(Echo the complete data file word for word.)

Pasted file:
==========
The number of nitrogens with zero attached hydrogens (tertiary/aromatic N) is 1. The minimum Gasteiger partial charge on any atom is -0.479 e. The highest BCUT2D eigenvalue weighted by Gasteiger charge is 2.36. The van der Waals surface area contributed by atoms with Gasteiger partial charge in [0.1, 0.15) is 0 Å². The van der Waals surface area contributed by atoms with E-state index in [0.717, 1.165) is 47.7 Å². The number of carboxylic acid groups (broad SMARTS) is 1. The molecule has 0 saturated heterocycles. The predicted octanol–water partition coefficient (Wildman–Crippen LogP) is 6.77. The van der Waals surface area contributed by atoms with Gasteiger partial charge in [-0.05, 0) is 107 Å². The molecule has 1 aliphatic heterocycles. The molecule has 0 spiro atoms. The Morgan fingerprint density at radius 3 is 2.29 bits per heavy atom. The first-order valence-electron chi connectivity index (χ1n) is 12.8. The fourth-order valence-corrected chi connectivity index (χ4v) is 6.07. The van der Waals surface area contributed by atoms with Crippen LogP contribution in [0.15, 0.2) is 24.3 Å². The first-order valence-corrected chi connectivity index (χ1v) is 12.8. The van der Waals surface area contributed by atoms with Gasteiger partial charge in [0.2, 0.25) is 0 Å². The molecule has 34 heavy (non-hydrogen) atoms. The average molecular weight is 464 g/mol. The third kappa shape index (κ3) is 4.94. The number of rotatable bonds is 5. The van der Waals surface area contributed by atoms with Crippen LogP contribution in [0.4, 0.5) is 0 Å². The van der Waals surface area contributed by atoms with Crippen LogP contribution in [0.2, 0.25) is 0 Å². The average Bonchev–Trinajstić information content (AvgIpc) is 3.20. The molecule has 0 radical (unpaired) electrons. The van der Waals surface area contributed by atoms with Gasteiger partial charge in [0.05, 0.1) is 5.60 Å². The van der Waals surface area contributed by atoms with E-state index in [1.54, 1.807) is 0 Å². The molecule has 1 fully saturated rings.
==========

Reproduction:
The number of nitrogens with zero attached hydrogens (tertiary/aromatic N) is 1. The minimum Gasteiger partial charge on any atom is -0.479 e. The highest BCUT2D eigenvalue weighted by Gasteiger charge is 2.36. The van der Waals surface area contributed by atoms with Gasteiger partial charge in [0.1, 0.15) is 0 Å². The van der Waals surface area contributed by atoms with E-state index in [0.717, 1.165) is 47.7 Å². The number of carboxylic acid groups (broad SMARTS) is 1. The molecule has 0 saturated heterocycles. The predicted octanol–water partition coefficient (Wildman–Crippen LogP) is 6.77. The van der Waals surface area contributed by atoms with Gasteiger partial charge in [-0.05, 0) is 107 Å². The molecule has 1 aliphatic heterocycles. The molecule has 0 spiro atoms. The Morgan fingerprint density at radius 3 is 2.29 bits per heavy atom. The first-order valence-electron chi connectivity index (χ1n) is 12.8. The fourth-order valence-corrected chi connectivity index (χ4v) is 6.07. The van der Waals surface area contributed by atoms with Crippen LogP contribution in [0.15, 0.2) is 24.3 Å². The first-order valence-corrected chi connectivity index (χ1v) is 12.8. The van der Waals surface area contributed by atoms with Gasteiger partial charge in [0.2, 0.25) is 0 Å². The molecule has 34 heavy (non-hydrogen) atoms. The average molecular weight is 464 g/mol. The third kappa shape index (κ3) is 4.94. The number of rotatable bonds is 5. The van der Waals surface area contributed by atoms with Crippen LogP contribution in [0.4, 0.5) is 0 Å². The van der Waals surface area contributed by atoms with Crippen LogP contribution in [0.2, 0.25) is 0 Å². The average Bonchev–Trinajstić information content (AvgIpc) is 3.20. The molecule has 0 radical (unpaired) electrons. The van der Waals surface area contributed by atoms with Gasteiger partial charge in [0.05, 0.1) is 5.60 Å². The van der Waals surface area contributed by atoms with E-state index in [1.54, 1.807) is 0 Å². The molecule has 1 fully saturated rings.